Getting back to TDD
Well, that’s enough code without having a failing test, we’ve only just started and we’ve broken the first of the three rules of TDD. To get back on track we need a failing test and given this is Java then the default choice (and one bundled already in the project) is jUnit.
To create a test class there is a wizard which is accessed by right clicking on the src/test/java Source Project and selecting new Camel Test Case. Browse for the Camel XML file under test and it will complete the rest with reasonable values. Then select Next>, do not select Finish.
I’m sure the wizard is trying to be helpful in this next dialog in that it will write a log of code for you to pull results from the directories and other “helpful” stuff.
My advice is to un-tick all of them as you are just going to end up deleting most if not all of the code it writes for you anyway. Again, wizards are helpful early on, but in this case we want to have much better control over the route being tested and there are other ways of doing this.
The wizard will have created a test class for you that very simply creates the context including the xml file with the route we want to test. The @Test method itself doesn’t actually do anything yet.
However, let’s make sure we can run the test and make it pass, then at least we know we are getting somewhere. Right click on the project and select Run as, Maven Test and it will unsurprisingly result in one test run, build success. Again, we haven’t really tested anything – nothing was being asserted within the test case.
So let’s make the test fail creating demand for more production code. At this point let’s introduce the Mock framework which is part of the camel-core package. Testing is such a central part of camel that the mocking framework is part of the core package and so is already available. The test class is derived from CamelSpringTestSupport which includes a wide range of very useful methods.
The MockEndpoint class allows the test class to set expectations and assert against them, for example in this situation we are expecting that the mock:fileUK endpoint will receive the fileUK string when we send that as the body to the direct:files endpoint.
To be able to determine the data going through the test and not have it become brittle due to changing data outside of the test case I include the contents of the two test xml files as strings within the class.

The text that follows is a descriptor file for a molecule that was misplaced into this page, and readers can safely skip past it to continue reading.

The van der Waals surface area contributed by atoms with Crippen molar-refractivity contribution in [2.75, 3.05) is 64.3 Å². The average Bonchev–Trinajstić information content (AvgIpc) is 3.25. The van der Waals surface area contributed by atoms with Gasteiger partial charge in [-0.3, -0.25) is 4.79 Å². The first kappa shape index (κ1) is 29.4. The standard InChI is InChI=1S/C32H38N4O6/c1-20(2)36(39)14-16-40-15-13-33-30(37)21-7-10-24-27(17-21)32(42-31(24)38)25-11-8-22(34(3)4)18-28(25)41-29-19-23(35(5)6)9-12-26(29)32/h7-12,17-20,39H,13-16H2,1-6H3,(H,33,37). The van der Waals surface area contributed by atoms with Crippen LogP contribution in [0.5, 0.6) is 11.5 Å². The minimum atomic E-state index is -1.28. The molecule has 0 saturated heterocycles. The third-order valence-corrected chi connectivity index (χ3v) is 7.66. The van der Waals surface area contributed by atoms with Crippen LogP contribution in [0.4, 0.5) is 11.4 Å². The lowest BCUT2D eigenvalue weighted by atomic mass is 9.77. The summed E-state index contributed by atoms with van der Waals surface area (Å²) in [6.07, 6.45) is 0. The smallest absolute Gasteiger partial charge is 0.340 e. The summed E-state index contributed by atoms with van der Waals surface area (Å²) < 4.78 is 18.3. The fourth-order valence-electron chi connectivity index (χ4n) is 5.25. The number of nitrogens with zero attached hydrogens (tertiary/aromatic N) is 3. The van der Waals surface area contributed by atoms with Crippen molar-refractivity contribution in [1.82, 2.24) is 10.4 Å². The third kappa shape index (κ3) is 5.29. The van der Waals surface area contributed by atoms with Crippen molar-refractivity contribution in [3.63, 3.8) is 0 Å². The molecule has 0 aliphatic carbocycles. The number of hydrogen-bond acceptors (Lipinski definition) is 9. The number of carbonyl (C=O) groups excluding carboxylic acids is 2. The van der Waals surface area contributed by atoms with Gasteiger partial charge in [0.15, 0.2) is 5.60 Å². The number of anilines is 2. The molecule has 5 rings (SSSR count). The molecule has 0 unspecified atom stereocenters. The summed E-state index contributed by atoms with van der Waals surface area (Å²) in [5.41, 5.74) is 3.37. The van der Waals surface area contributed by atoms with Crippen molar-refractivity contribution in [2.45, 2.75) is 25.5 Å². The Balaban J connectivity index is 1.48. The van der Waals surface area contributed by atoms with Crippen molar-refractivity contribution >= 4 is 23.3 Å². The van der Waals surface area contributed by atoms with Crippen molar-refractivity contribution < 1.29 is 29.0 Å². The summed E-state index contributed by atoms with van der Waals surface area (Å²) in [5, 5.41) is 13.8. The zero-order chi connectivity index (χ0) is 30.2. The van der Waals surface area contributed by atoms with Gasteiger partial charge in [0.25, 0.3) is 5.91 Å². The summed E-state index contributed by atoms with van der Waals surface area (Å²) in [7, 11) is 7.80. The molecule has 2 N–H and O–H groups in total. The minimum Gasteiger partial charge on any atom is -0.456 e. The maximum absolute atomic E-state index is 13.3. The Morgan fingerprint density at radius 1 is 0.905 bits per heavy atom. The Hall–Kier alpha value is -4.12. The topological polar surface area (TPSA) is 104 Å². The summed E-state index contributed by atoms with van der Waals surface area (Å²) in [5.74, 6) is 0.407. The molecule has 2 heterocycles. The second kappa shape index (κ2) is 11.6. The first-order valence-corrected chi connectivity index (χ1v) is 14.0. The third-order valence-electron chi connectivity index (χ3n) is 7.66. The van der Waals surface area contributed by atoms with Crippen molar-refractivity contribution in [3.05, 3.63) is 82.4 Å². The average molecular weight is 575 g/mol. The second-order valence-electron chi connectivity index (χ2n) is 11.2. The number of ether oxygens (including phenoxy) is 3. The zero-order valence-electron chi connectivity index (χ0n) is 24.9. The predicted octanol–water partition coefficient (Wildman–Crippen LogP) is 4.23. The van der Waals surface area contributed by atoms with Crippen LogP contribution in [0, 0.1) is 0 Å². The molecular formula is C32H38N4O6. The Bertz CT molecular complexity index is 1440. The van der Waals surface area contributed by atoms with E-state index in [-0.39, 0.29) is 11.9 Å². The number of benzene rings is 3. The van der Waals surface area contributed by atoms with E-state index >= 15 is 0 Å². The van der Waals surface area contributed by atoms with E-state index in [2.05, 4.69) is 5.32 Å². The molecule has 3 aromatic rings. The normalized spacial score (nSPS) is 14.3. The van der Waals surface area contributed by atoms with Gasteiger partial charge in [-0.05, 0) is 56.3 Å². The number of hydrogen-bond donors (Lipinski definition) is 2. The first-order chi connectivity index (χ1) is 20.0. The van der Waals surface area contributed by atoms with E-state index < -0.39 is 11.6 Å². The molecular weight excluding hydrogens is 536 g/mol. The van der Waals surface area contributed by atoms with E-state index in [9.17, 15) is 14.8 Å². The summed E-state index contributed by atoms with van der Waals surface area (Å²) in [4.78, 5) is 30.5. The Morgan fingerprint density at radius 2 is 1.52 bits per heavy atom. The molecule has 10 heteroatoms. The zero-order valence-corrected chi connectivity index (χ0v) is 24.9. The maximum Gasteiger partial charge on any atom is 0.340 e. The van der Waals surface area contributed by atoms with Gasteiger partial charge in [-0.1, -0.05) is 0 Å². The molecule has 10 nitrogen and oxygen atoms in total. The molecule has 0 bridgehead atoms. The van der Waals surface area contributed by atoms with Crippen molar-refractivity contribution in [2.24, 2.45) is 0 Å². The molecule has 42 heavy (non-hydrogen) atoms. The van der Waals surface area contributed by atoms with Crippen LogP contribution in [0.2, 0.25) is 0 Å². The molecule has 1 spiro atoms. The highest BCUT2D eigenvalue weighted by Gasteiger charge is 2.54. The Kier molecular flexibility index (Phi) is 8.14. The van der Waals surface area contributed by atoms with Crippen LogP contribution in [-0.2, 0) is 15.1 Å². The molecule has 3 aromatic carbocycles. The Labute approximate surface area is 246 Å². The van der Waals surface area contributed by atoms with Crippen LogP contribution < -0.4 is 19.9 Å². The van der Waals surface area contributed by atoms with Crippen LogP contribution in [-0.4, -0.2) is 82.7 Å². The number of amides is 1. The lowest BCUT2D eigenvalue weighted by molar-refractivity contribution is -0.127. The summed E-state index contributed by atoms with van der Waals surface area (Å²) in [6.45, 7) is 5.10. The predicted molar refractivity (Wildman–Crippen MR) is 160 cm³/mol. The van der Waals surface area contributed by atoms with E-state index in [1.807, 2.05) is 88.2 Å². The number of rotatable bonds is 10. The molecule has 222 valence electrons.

It will come as no surprise that when we run this test it will result in a failure saying that there were no consumers available on the Image 029direct:files endpoint. The direct: endpoint is synchronous, you can only put a message onto it if there is exactly one route listening to it. Other endpoints will act as a queue isolating senders from this situation, but direct has no queue capability. And in our case this is a good thing as it’s now forced the test case to fail. This gives us a pull situation so we can move back to our production code.
The simplest way of fixing this issue is to change the camel-context.xml file to use these endpoint names.
Now when we run Maven test it all passes without issue. But of course, we now have a route that doesn’t actually work outside of the unit test harness, so not very useful. To sort this issue out we need to parameterise the endpoints so that they can be the original values when using camel:run and the test values when running jUnit. This is possible which a few changes.
First we have to instruct the route to use parameters, this is done by adding the parameters bean to the route xml file before the
This tells it that there is a file called placeholder.properties that contains property names and values that are needed. So we need to create this file. Right click on the src/main/resources Source Folder and select New -> Other, search for properties and select the property file option.
Now when you run as camel:run it will once again work – but our test harness will fail as all this has done is revert the values back to the original values all be it through a properties file.
Using Multiple Parameter Files
The trick is that we can override the property file location in our tests. So create another property file this time under src/test/resources calling it placeholder.UnitTesting.properties.
So that this file will be used when we run the test harness we need a properties bean that includes this new properties file. To do this we need to create a new xml file in the src/test/resources Source Folder called UnitTestPropertiesOverride.xml with the contents as shown.
As the bean id in this file is the same as the one in the camel-context.xml file it will override that original definition – and in doing so the UnitTesting properties file will be pulled in over the main properties file.
To actually instruct the test harness to perform this slight of hand we need to modify the test class in the method that loads the camel-context.xml file – the createApplicationContext. The two xml files will be applied in order thus repointing the unit tests to the unit testing property file
Now when you run the unit tests (Maven test) they will pass.
Add in another test method for the “other” option and you now have two tests for the two possible ways through the route.
This has resulted in the route being testable. We set our expectations of the route and determine its input so that the test is controlled and no longer brittle due to file contents changing.